The Year in Flight
- Being Human
- Being Outside
- Boston Globe
- Earth and Sky
- Photography and Optics
- What's This?
They dwell on northern bogs and at ponds, and do what damselflies do: fly around, kill things and have sex. To casual observers, this pair of Subarctic Bluets (Coenagrion interrogatum) may appear no different than many other little blue damselflies we see around the planet. But this pair, at one of the aptly named Gem Lakes in central Saskatchewan, is my featured pick for The Year in Flight, a slideshow of images from 2013.
That’s the male “on top.” With a specialized clamp at the tip of his abdomen (cerci and paraprocts), he’s holding the female by what we vertebrates might call the scruff of her neck. She has nonetheless bent her abdomen forward to receive sperm at his midsection. Joined in this “copulatory wheel,” the male uses his penis (more like a tool kit) to remove or displace sperm left in the female from a previous copulation with another male. It’s insurance that this male’s genome will live on when she lays eggs. At least that’s the hypothesis – a good one. And this pose, which might make writers of the Kama Sutra blush, is unique among insects.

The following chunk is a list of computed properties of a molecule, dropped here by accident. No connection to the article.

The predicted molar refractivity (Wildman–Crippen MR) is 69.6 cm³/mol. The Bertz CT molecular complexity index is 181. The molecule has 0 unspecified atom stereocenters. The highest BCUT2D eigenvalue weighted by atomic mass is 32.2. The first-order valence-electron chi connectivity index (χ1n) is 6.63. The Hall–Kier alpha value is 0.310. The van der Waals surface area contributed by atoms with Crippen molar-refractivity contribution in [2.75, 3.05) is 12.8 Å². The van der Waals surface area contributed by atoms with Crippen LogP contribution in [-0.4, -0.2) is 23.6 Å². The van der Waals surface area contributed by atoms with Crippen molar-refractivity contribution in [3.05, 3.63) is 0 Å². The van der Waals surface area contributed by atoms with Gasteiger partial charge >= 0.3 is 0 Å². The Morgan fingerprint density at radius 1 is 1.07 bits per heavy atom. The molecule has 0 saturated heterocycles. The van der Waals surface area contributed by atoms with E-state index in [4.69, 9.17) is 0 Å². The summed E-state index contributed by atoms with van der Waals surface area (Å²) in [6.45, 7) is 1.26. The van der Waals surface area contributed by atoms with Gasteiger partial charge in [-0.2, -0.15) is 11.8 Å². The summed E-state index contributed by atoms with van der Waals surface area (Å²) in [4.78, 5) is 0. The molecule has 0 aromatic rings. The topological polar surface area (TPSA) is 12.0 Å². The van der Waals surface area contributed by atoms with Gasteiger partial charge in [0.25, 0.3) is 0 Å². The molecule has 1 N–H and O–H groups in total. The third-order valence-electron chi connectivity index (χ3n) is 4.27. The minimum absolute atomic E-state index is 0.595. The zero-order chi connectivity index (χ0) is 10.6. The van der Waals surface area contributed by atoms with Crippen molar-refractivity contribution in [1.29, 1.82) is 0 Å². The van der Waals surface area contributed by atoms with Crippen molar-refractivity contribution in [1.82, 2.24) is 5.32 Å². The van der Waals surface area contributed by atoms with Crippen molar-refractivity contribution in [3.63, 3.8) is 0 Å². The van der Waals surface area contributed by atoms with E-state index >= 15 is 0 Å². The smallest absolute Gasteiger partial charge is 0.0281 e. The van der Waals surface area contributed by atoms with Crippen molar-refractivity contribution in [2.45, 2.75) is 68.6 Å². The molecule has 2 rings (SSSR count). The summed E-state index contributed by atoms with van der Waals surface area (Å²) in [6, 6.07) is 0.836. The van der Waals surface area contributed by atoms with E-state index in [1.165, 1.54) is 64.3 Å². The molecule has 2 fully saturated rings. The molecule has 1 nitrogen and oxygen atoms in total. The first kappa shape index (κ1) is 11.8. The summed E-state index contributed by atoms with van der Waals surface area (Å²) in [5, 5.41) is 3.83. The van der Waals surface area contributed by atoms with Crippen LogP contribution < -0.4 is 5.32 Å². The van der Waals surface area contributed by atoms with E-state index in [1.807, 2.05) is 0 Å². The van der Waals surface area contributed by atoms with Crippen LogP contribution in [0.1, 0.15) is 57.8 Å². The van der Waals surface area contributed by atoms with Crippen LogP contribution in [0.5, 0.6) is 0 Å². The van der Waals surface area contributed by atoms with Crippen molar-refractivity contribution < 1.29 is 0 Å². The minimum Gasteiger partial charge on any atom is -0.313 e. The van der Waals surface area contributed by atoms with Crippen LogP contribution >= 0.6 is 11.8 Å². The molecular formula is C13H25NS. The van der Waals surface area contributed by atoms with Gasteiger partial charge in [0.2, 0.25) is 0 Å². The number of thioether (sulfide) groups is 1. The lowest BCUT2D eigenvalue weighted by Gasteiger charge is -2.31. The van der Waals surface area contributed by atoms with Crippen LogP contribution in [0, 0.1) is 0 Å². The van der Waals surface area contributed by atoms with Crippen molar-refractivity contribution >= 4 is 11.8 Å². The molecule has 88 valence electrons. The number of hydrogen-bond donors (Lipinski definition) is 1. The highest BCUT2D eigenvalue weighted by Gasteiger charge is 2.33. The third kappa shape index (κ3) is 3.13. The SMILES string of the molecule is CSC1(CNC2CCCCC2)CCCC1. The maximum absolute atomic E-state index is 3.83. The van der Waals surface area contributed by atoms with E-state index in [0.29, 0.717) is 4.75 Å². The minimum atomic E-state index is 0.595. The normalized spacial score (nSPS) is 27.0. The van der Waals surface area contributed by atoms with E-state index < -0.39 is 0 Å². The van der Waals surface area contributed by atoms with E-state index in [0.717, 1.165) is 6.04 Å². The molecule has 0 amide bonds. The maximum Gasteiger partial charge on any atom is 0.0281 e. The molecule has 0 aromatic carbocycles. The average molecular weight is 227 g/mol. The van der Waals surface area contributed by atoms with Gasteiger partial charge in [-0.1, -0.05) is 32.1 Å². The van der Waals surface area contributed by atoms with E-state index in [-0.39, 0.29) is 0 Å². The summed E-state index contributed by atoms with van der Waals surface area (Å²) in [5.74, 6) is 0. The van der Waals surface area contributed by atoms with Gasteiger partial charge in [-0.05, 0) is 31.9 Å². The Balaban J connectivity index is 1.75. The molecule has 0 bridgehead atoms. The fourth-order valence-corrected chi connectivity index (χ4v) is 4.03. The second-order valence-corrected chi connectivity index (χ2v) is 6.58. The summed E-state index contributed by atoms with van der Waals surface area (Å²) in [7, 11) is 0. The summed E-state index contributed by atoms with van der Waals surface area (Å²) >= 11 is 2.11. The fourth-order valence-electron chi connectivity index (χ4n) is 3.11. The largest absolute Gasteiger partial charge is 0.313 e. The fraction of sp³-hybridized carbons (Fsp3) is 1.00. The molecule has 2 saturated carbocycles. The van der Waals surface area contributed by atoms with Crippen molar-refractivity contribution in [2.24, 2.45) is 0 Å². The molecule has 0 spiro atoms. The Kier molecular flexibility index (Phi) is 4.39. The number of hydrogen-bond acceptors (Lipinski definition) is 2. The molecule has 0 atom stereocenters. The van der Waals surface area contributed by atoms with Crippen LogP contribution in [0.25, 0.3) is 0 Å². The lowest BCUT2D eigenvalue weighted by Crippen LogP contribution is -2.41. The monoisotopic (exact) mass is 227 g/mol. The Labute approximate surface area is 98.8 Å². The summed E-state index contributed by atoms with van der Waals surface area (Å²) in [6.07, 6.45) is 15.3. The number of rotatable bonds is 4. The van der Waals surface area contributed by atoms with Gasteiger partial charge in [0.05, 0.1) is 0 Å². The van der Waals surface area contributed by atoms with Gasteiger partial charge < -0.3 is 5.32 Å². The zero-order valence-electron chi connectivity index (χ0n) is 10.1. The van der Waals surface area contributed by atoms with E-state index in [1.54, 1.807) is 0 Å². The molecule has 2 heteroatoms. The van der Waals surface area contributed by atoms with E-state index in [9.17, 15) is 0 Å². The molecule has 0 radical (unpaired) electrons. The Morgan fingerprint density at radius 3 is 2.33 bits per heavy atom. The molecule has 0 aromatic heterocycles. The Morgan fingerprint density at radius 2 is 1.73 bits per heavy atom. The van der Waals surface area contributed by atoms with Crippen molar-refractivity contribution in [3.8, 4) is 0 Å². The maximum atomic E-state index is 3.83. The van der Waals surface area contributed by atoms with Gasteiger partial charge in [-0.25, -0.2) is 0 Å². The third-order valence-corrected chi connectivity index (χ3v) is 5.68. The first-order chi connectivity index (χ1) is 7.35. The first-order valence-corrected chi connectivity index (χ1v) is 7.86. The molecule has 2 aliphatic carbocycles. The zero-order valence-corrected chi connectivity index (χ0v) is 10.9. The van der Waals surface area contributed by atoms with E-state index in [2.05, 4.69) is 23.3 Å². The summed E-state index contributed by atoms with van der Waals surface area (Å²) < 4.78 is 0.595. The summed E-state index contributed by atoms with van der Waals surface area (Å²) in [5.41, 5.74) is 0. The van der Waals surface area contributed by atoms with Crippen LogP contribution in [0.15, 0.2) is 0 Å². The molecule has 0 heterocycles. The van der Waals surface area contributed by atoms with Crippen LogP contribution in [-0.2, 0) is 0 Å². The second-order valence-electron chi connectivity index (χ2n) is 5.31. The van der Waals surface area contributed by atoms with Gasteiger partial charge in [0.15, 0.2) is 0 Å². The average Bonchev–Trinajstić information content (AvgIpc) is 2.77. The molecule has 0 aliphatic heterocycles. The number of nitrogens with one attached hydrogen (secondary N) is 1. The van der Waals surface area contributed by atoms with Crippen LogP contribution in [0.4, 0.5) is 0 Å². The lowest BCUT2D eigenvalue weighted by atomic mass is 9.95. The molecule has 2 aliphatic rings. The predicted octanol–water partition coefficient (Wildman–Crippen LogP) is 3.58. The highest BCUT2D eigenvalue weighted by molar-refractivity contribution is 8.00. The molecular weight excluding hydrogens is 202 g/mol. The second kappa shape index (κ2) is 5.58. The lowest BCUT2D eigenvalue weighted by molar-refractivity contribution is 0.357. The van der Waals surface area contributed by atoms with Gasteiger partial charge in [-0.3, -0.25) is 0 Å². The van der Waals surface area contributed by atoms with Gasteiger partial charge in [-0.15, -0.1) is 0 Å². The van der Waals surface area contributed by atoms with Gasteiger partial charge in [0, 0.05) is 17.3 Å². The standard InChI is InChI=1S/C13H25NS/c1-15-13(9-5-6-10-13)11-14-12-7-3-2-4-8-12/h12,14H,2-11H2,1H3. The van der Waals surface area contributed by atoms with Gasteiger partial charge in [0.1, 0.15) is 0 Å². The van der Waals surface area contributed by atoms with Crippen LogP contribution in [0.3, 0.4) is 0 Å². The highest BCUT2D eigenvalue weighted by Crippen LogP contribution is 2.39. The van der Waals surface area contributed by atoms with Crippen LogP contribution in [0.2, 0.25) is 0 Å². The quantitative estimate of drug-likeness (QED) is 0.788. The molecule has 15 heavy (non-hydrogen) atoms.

Ranging across Canada and barely into the U.S., Subarctic Bluets have turned up only twice in my home state of Vermont – once at a bog in the southern Green Mountains and once at a bog in the Northeastern Highlands. And I have not been the entomologist who found them (a minor annoyance). I had not, in fact, found them anywhere – an odd gap in my dogged pursuit of northern insects. So it came as particular gratification when my first encounter (a lifer for you birders) featured copulation. On a warming planet, we may never again see Subarctic Bluets in Vermont; my suspicion is that they have blinked out. Onward in the struggle for existence.
So we end 2013 and begin 2014 with a pair of copulating damselflies.